“For the Record” airs at 10:30 a.m. Sunday on WISC-TV in Madison. Host NEIL HEINEN speaks with ROY ELKINS, founder and chief executive of Broadjam and Between The Waves, and KAREN REECE, co-founder and president of the Urban Community Arts Network, about a national conference and festival dedicated to the business of being an independent musician.
“Capital City Sunday” airs at 9 a.m. Sunday on WKOW-TV in Madison, WAOW-TV in Wausau, WXOW-TV in La Crosse and WQOW-TV in Eau Claire.
“The Insiders” is a weekly WisOpinion.com web show featuring former Democratic Senate Majority Leader CHUCK CHVALA and former Republican Assembly Speaker SCOTT JENSEN. This week, the two consider whether Dem Gov. TONY EVERS’ medical marijuana proposal might still find legislative approval.
*Watch the video or listen to the show: https://www.wispolitics.com/2019/wisopinion-com-the-insiders-discuss-whether-medical-marijuana-could-win-legislative-approval/
June 13: WisPolitics.com luncheon: The future of transportation funding in Wisconsin
Transportation funding has become one of the key debating points in the two-year state budget making its way through the Legislature. Gov. Tony Evers proposed an 8-cent-a gallon increase in the gas tax plus while getting rid of the minimum markup on gasoline — something the administration said would more than wipe out the increase. Republicans have removed the minimum markup provision and left in the gas tax increase for now. Where will the debate lead and will it result in a long-term solution?
Hear details from some of the key players in the debate at a WisPolitics.com issues luncheon set for Thursday, June 13 from 11:30 a.m. to 1 p.m. at UW-Milwaukee’s Waukesha campus just off I-94.
Panelists for the discussion: Wisconsin DOT Secretary Craig Thompson, Waukesha County Executive Paul Farrow, state Rep. Debra Kolste, D-Janesville and a member of the Assembly Transportation Committee, and state Rep. Joe Sanfelippo, R-New Berlin and a member of the Assembly Transportation Committee.
WisPolitics.com subscribers and members receive discounted pricing for WisPolitics luncheons of $20 per person, including lunch. Price for the general public is $25 per person, including lunch.
This event is sponsored by: Kapur & Associates, UW-Milwaukee, Wisconsin Academy of Global Education and Training, ELEVEN25 at Pabst, Milwaukee Police Association, The Firm Consulting, Medical College of Wisconsin and Spectrum.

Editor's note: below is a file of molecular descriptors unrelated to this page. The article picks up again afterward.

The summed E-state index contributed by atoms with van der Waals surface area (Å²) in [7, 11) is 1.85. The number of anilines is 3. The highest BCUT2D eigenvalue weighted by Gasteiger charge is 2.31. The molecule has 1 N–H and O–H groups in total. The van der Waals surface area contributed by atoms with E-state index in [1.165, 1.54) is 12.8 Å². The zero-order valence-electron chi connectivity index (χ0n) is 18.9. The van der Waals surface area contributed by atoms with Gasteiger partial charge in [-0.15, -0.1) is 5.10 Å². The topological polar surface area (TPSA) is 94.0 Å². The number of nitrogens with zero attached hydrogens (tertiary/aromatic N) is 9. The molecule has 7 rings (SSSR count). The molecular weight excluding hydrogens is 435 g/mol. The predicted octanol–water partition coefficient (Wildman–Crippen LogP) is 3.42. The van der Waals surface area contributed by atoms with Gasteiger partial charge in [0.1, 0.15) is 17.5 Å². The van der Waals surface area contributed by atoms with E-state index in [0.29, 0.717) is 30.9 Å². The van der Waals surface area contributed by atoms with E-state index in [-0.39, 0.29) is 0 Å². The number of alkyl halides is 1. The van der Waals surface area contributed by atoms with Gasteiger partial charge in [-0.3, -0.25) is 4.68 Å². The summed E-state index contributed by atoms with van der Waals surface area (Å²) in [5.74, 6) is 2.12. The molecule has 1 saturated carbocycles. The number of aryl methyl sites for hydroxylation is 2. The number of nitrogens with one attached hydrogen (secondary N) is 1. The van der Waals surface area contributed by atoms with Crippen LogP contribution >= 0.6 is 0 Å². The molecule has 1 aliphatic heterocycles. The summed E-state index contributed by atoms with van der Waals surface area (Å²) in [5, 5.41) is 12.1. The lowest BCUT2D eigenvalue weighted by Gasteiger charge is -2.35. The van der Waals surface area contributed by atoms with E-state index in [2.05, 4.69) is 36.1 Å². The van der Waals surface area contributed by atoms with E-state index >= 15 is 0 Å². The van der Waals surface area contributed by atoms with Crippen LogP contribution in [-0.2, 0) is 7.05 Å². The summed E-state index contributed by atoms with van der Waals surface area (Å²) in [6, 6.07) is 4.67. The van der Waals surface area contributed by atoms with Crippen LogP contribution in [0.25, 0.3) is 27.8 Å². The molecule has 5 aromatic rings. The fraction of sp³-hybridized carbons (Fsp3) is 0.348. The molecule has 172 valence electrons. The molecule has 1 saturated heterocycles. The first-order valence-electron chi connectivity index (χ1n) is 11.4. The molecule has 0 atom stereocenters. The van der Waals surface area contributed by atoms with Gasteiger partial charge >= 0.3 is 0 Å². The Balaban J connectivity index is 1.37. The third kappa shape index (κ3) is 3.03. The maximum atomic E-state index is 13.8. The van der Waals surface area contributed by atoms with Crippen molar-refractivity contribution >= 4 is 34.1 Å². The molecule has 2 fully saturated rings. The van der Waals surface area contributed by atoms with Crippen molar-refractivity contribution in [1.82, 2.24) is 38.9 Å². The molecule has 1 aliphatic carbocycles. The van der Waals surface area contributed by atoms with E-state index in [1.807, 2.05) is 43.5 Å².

The Waukesha County Business Alliance is an event partner.
For more information and registration, visit: https://wispolitics.com/2019/june-13-wispolitics-com-luncheon-the-future-of-transportation-funding-in-wisconsin/
WPR: Net-Zero Carbon By 2050 Is Feasible
WPR: New Survey Data Finds Many Wisconsin Fields Treated With Disputed Herbicide
AP: Wisconsin firefighter’s death spurs outpouring of support
Journal Sentinel: 2018 political autopsy: Where the Wisconsin GOP vows to do better
Journal Sentinel: Wisconsin is near a record for women in the Legislature. They still hold barely a quarter of the seats.
State Journal: Manure spill killed trout in Vernon County stream, DNR says
Politico: Bernie’s mystery Soviet tapes revealed
Politico: Trump reaches deal with Canada, Mexico to immediately lift metals tariffs
Reuters: Trump’s diversion of billions for border wall faces first U.S. court test
Reuters: Second U.S. appeals court rules Trump cannot end protections for ‘Dreamers’
Washington Post: Missouri lawmakers send strict antiabortion bill to governor, joining a wave of conservative states
Washington Post: Trump wants his border barrier to be painted black with spikes. He has other ideas, too.
– 8 a.m. – 11 a.m.: Community Brainstorming Conference. Program focuses on black infant mortality in Milwaukee.
– 8:30 a.m. – 4:30 p.m.: GOP state convention.
– 11:30 a.m. – 1 p.m.: Farmers’ Market Brunch with U.S. Rep. Mark Pocan.